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(WASHINGTON, D.C.) – Days before the United States Senate is set to vote on federal legislation to protect the lesbian, gay, bisexual and transgender community from hate violence, a shocking new security camera video was released this morning showing the brutality of hate violence. The video, aired exclusively this morning on the local NY ABC affiliate, WABC, shows a Queens, NY gay man being horrifically beaten last Thursday in what New York police have classified an anti-gay hate crime. The video can be viewed on WABC’s website at http://abclocal.go.com/wabc/story?section=news/local&id=7062514 .
“Literally days before a Senate vote, this video is a shocking reminder of why hate crimes laws, like the Matthew Shepard and James Byrd, Jr. Act, are crucial law enforcement tools for combating violence,” said Human Rights Campaign President Joe Solmonese. “A federal hate crime law not only ensures police are provided with the tools they need, but also sends a message from the highest level of our government that we as a country will not tolerate this type of brutality against our neighbors. It is my hope that every Senator watches this video and understands that far too many LGBT Americans live with the daily fear that it could have just as easily happened to them.”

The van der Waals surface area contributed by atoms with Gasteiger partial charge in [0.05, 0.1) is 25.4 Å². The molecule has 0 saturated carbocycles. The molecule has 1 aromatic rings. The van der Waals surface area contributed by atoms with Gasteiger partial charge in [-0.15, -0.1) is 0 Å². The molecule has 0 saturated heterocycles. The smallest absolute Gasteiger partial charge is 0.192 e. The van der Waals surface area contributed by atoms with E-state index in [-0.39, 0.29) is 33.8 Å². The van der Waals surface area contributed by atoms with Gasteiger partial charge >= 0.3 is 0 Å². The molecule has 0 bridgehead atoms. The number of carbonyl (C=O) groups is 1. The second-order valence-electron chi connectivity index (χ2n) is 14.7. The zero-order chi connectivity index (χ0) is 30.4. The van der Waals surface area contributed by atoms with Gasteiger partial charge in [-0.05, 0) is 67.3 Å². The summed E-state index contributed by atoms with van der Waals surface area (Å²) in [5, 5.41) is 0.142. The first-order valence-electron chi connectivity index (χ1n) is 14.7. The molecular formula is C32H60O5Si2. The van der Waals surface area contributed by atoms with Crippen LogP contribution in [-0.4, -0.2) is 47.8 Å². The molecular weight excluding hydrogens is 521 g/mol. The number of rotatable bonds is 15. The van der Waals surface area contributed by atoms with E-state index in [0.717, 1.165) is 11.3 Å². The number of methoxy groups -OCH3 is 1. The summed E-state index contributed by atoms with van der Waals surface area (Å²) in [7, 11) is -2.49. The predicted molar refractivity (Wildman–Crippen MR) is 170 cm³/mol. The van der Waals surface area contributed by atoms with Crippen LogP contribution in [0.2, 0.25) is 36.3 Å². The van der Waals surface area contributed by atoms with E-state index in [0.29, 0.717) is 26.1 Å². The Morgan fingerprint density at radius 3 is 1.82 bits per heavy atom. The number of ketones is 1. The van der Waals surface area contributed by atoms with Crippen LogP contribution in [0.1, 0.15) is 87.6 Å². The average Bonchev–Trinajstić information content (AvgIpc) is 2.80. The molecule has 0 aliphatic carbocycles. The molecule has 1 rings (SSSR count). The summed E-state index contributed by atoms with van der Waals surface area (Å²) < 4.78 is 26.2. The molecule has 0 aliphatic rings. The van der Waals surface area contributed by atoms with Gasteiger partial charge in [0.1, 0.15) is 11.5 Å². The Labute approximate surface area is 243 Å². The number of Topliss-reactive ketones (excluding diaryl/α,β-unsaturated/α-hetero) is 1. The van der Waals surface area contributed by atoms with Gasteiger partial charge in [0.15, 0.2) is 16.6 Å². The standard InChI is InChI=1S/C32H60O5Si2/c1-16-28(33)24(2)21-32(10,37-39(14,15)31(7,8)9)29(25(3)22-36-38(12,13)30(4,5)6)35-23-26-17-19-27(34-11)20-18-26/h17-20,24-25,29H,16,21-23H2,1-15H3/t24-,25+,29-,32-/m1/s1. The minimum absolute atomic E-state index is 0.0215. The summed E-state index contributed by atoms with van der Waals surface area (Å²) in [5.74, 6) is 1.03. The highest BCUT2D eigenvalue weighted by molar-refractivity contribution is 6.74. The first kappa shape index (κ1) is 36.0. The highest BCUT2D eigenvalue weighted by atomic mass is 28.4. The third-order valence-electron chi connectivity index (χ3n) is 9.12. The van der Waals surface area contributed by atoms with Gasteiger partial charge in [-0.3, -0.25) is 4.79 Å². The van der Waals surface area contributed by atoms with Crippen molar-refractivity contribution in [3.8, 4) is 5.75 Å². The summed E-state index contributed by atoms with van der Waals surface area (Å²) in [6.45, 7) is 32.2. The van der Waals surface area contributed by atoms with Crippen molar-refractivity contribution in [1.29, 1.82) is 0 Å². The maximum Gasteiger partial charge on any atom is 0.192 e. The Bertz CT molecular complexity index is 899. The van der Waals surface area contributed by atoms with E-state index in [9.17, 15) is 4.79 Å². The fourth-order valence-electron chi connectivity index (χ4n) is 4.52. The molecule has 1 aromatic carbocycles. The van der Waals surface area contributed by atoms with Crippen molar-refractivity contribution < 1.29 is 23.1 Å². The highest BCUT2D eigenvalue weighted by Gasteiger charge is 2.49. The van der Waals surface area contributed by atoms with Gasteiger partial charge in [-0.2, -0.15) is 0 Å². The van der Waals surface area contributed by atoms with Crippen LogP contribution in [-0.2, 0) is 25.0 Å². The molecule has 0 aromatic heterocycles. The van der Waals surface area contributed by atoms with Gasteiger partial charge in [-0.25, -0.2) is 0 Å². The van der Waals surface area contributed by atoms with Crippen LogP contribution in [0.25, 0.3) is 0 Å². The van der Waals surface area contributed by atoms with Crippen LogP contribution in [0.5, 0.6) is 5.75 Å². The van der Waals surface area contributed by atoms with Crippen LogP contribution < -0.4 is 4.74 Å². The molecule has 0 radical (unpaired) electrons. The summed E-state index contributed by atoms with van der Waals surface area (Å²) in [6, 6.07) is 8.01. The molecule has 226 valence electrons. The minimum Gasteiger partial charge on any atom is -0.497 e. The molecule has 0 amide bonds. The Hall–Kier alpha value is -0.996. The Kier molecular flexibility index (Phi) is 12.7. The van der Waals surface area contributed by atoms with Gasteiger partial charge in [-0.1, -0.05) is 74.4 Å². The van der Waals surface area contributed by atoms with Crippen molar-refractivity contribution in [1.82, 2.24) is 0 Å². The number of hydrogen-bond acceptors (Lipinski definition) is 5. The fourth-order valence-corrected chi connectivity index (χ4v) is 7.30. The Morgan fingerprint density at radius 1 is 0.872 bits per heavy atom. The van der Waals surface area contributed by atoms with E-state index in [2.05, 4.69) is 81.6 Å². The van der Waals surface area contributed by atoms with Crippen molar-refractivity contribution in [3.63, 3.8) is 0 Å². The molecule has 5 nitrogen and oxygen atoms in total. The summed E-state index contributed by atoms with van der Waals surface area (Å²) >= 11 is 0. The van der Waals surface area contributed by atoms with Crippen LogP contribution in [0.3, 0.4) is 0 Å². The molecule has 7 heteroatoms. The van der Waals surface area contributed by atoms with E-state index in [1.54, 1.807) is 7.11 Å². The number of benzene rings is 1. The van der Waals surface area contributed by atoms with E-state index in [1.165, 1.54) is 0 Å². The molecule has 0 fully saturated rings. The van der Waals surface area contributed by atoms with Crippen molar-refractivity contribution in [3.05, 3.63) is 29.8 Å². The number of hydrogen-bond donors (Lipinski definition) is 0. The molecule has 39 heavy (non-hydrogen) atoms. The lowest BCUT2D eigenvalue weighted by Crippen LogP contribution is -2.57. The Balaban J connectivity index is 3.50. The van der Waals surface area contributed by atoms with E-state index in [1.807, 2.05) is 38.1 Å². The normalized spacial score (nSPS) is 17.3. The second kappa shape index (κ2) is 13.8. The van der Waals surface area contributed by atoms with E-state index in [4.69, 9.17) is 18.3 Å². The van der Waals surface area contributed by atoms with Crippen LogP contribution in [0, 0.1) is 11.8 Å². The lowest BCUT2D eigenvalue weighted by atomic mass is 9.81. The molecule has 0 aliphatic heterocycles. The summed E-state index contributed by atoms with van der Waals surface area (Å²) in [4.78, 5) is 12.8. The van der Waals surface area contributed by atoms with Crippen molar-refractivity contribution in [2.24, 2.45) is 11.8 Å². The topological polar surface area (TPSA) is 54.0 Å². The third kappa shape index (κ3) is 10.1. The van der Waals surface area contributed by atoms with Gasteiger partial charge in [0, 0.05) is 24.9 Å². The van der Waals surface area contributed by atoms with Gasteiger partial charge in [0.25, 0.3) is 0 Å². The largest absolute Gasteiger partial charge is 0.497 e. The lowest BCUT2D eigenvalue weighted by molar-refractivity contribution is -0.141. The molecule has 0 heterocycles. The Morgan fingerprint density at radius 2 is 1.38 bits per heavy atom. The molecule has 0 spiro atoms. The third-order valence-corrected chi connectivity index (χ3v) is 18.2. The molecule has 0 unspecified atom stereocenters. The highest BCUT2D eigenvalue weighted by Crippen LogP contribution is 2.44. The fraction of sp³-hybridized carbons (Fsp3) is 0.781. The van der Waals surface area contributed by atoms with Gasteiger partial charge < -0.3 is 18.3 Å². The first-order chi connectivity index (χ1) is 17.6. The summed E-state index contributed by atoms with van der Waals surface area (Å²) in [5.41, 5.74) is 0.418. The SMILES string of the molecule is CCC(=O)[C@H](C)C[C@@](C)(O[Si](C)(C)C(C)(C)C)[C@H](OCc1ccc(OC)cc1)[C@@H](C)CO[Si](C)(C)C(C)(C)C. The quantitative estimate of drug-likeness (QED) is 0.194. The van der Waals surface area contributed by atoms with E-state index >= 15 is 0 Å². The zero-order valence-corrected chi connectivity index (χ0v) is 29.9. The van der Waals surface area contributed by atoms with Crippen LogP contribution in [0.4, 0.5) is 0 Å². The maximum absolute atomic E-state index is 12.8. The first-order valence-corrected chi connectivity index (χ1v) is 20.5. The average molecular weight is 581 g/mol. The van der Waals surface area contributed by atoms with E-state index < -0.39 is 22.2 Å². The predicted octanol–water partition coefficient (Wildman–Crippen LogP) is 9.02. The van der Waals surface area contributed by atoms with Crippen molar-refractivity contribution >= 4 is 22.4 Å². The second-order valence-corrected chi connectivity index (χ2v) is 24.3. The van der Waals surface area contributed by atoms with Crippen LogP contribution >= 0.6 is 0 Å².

Last Thursday, 49-year-old Jack Price, an openly gay man living in Queens, New York was attacked right outside of his home by two individuals yelling anti-gay slurs. The assailants brutally beat Price, causing him to suffer a broken jaw, fractured ribs, collapsed lungs, lacerated spleen and had to be placed in a medically induced coma.
New York police have categorized the attack as an anti-gay hate crime. Daniel Aleman, 26, of New York and Daniel Rodriguez, 21, of Norfolk, Virginia have both been arrested in the case. Aleman has already been arraigned on charges of Assault and Aggravated Assault as a Hate Crime.
New York is one of 31 states with hate crimes laws that protect individuals based on sexual orientation. Only 12 states have laws that protect on both sexual orientation and gender identity. Although New York has a state hate crimes law on the book, the federal hate crimes legislation known as the Matthew Shepard Act, if passed, would allow New York state officials to appeal to the U.S. Department of Justice for additional assistance in the investigation and prosecution of the crime.
If this crime had occurred in any state regardless of existing a hate crimes laws, or lack thereof, the Matthew Shepard and James Byrd, Jr. Act, if passed, would not only allow local law enforcement to appeal for additional assistance from the U.S. Department of Justice, but it would also ensure that the Department could step in when local authorities turn a blind eye to violence against the LGBT community.
Openly gay, New York City Council Speaker Christine Quinn, along with other state officials gathered in Queens on Monday to speak out against the attack.
“You grow tired of doing these press conferences,” said Quinn in an October 12 interview with the New York Times. “Crimes like this are very sad.”